The Real Madrid players arrived in their best Hugo, Armani, while Manchester City players arrived in jaggedy casuals and bleached denim and Off Whites. As the Champions League anthem blew from the speakers, Manchester City players clenched their jaw.
On the touchline, Pep Guardiola went back to his old Barcelona playbook and focussed on depriving the ball off Real Madrid as much as possible. The old possession-based City seemed not merely good but played as they have trotted this turf a hundred times. There was no ill-ease, there was no imposter syndrome. In fact, such were their confidence that it left Real Madrid players disorientated in the opening exchanges.
Guardiola has had the tendency to over-plan in knockout fixtures where the dice rolls in the favour of the one play with more effort than the economy. Once the line-up came it seemed like Guardiola would undo himself: Sergio Aguero, Raheem Sterling, Fernandinho were benched. Instead, Gabriel Jesus, and misfits and perpetual anxiety-producers Nicolas Otamendi, Benjamin Mendy were given the nod to prove themselves. Both teams cancelled each other out during the first half. It was during the tail end of the second half did Guardiola’s plan began to unfurl like a figurative flag that was to be planted on the Bernebeu pitch. But it was not without some bumps.
The Isco goal came completely against the run of play. A collective spatial misunderstanding between Otamendi, Rodri and Kyle Walker, meant spaces opened up in the City backline. First Modric pickpocketed Rodri, then Vinicius dispossessed a dallying Walker to square the ball to an unattended Isco, who converted at the hour mark.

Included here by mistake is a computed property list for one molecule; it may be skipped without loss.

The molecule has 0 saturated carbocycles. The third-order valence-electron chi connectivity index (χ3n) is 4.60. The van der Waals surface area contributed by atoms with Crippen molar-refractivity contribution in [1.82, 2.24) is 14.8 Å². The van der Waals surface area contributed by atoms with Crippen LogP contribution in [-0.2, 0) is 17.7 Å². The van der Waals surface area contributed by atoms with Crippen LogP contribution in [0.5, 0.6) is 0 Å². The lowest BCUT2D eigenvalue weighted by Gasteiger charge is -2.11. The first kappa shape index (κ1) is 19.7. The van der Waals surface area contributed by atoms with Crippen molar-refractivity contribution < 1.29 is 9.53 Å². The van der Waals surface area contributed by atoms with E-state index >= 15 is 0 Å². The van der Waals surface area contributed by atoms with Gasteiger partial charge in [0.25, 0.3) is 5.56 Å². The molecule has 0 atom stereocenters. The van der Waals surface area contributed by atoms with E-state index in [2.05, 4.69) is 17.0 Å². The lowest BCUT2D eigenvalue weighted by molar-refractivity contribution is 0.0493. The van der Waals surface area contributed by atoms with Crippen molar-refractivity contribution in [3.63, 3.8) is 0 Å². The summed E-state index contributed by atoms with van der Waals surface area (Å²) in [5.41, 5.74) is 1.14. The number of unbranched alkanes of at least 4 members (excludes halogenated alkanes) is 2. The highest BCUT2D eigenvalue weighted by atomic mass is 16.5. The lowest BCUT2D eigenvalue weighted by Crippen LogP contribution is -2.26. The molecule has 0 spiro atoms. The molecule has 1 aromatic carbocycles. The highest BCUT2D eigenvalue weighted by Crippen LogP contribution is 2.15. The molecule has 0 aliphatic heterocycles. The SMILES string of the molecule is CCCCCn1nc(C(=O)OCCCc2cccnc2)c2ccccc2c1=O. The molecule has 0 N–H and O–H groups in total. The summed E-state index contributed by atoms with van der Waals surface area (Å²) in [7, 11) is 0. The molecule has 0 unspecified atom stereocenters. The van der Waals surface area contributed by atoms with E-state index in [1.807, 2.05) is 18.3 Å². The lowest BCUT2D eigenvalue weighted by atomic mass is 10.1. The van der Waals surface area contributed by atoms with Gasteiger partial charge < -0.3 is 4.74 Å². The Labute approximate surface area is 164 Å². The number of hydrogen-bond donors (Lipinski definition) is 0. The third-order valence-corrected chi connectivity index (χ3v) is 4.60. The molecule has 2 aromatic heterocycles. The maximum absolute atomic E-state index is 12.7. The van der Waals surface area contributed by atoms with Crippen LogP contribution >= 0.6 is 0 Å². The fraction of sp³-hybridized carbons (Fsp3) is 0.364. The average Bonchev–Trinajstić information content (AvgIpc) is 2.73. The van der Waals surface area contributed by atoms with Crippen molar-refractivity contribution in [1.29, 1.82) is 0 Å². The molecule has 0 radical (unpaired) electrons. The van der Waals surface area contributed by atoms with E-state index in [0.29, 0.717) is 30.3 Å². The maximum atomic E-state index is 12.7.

The introduction of a fresh Raheem Sterling on the 73rd minute proved to be a masterstroke as it flipped the beat on Madrid. The focal point of reckless challenges, the England international pulled tired Real defenders towards him.
A free Kevin de Bruyne delivered a sumptuous cross, planting it on Gabriel Jesus’s head and over Sergio Ramos’. 1-1, 78th minute.
A visibly jaded Daniel Carvajal slid in on Raheem Sterling to concede a penalty. The ball was going out of play, away from goal, and the tackle overall was a dangerous one. A giveaway of a tired mind.
83rd minute: De Bruyne sent his countryman the wrong way to make the score 1-2 in favour of City.
It was the classic sucker-punch. When the whistle blew, Real Madrid were aching and sore, while the City players were zooming around celebrating. A message to the European aristocrats was duly sent and received. As luxury streetwear designer Virgil Abloh once proclaimed: The young and rich always win.
Elsewhere, Lyon won 1-0 at the expense of European giants Juventus in Piedmont, France. This was Juventus’ first loss in this year’s edition of the competition and Lyon’s first proper win. Lucas Tousart gave the French team the lead on the 31st minute, and have a chance of reaching the quarter-finals of the Champions League for the first time in 10 years. As opposed to Juventus' untidy football, the former French champions provided a collective display of poise and tactics.
The Italian champions were static in their movement and Cristiano Ronaldo was made to look average by the lack of supply. The return leg on 17 March will pose a lot of questions for Juventus, who have largely coasted to favourable results in Europe this year, powered by the second-best player in the world.
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Updated Date: Feb 27, 2020 13:28:35 IST